The 12-member TPP trade deal would have lifted the country’s US$193.6 billion economy— by some estimates as much as 11% in terms of gross domestic product over coming years.
This results because the trade pact would have allowed for exporters operating within the borders of Vietnam to pay lower and in many cases no tariffs for shipping goods within the proposed TPP free trade region
Transnational companies with operations in Vietnam that would have benefited tremendously include Siemens, Intel, Samsung Electronics, and major Japanese automakers besides US apparel and shoemakers.
Though it now appears likely the TPP is down for the count and will not be resuscitated, HCM City, like the Vietnam Government, remains committed to continuing down the path of fully integrating the country’s economy, said Le Thanh Liem, vice chair of the Committee at a recent luncheon.
At the meeting, Mr Liem reminded the audience that the decision to pull back from the TPP was made by the Government well prior to US President-elect Donald Trump’s announcement of his intention to withdraw.
Since that decision was made, he noted, HCM City and the Government have actively pursued a robust trade agenda seeking independent bilateral and free-trade agreements with TPP signatory member countries and other regional trade blocs.
They have also proceeded on a course to implement crucial reforms to improve the country’s business climate, train the country’s work forces and elevate the domestic sector’s competitiveness among other steps important for successful integration.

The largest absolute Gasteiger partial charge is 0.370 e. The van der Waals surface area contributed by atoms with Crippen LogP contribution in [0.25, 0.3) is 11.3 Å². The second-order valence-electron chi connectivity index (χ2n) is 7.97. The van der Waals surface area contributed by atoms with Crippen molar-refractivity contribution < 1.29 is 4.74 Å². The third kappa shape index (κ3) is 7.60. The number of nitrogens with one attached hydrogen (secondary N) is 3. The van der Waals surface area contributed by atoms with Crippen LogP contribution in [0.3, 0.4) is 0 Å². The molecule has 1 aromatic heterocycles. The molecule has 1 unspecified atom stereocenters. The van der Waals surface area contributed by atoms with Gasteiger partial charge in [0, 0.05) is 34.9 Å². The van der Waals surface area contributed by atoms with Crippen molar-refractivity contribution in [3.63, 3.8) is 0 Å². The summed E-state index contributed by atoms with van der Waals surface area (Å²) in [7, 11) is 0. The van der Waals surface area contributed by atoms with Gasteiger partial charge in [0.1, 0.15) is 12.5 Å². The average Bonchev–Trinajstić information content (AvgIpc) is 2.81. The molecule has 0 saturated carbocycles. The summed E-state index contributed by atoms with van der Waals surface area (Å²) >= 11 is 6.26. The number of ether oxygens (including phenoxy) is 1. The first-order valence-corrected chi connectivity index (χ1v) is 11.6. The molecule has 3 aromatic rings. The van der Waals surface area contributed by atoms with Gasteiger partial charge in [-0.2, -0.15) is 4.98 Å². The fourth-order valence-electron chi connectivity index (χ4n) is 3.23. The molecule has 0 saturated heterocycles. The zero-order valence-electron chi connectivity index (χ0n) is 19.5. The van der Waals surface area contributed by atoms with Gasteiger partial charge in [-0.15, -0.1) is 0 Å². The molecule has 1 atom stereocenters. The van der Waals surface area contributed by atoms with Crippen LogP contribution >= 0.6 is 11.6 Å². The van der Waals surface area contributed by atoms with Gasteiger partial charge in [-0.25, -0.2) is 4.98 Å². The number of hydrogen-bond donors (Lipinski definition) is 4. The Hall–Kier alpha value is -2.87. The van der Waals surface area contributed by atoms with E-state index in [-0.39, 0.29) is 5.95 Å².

On November 22, Trump said: “On trade, I am going to issue a notification of intent to withdraw from TPP, a potential disaster for our country [the US]. Instead, we will negotiate fair, bilateral trade deals that bring jobs and industry back on to American shores.”
With respect to trade, Trump has made it clear the US will remain open for business and HCM City along with the Government welcomes new bilateral trade negotiations with open arms, said Mr Liem.
The geopolitics of trade are in flux right now until both countries sit down at the table and hammer out a new bilateral trade agreement. From Vietnam’s point of view, we have positive demographics— we have comparative advantages in many segments of the economy that the US desires, added Mr Liem.
We also have a highly appealing commercial and consumer market for US businesses, he noted.
So though there is a lot of uncertainty, there is no cause for alarm or reason not to believe that a new bilateral trade agreement with the US would not hold great promise for the future.
HCM City is as positive as ever on the prospects for enhanced trade, and believes the country is uniquely poised to take advantage of the current global economy. There's a window of opportunity open for us with the upcoming change in the US administration.
The time is ripe for Vietnam and the US to partner for prosperity.
It is our sincere hope, said Mr Liem, that Vietnam become an economic hub for the globe and a location of choice for business and investors directly contributing to job creation and middle-class prosperity.
As we approach the upcoming new year, there is no reason not to be as thrilled about the country’s economic prospects for tomorrow as there was last year at this time, he concluded./.